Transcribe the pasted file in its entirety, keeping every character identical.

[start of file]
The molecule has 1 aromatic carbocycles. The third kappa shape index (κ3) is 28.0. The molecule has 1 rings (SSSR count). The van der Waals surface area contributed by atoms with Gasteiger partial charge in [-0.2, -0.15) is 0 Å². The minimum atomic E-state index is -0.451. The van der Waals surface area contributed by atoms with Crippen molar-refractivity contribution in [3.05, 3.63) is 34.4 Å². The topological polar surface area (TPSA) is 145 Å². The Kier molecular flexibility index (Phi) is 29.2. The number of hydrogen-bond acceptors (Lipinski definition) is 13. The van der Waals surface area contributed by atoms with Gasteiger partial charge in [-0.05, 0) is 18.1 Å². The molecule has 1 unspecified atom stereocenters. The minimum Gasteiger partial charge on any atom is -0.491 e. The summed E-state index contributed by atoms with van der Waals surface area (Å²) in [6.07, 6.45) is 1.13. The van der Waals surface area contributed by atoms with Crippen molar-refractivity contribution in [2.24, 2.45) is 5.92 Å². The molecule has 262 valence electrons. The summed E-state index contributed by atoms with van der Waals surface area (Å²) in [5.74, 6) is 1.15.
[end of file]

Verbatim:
The molecule has 1 aromatic carbocycles. The third kappa shape index (κ3) is 28.0. The molecule has 1 rings (SSSR count). The van der Waals surface area contributed by atoms with Gasteiger partial charge in [-0.2, -0.15) is 0 Å². The minimum atomic E-state index is -0.451. The van der Waals surface area contributed by atoms with Crippen molar-refractivity contribution in [3.05, 3.63) is 34.4 Å². The topological polar surface area (TPSA) is 145 Å². The Kier molecular flexibility index (Phi) is 29.2. The number of hydrogen-bond acceptors (Lipinski definition) is 13. The van der Waals surface area contributed by atoms with Gasteiger partial charge in [-0.05, 0) is 18.1 Å². The molecule has 1 unspecified atom stereocenters. The minimum Gasteiger partial charge on any atom is -0.491 e. The summed E-state index contributed by atoms with van der Waals surface area (Å²) in [6.07, 6.45) is 1.13. The van der Waals surface area contributed by atoms with Crippen molar-refractivity contribution in [2.24, 2.45) is 5.92 Å². The molecule has 262 valence electrons. The summed E-state index contributed by atoms with van der Waals surface area (Å²) in [5.74, 6) is 1.15.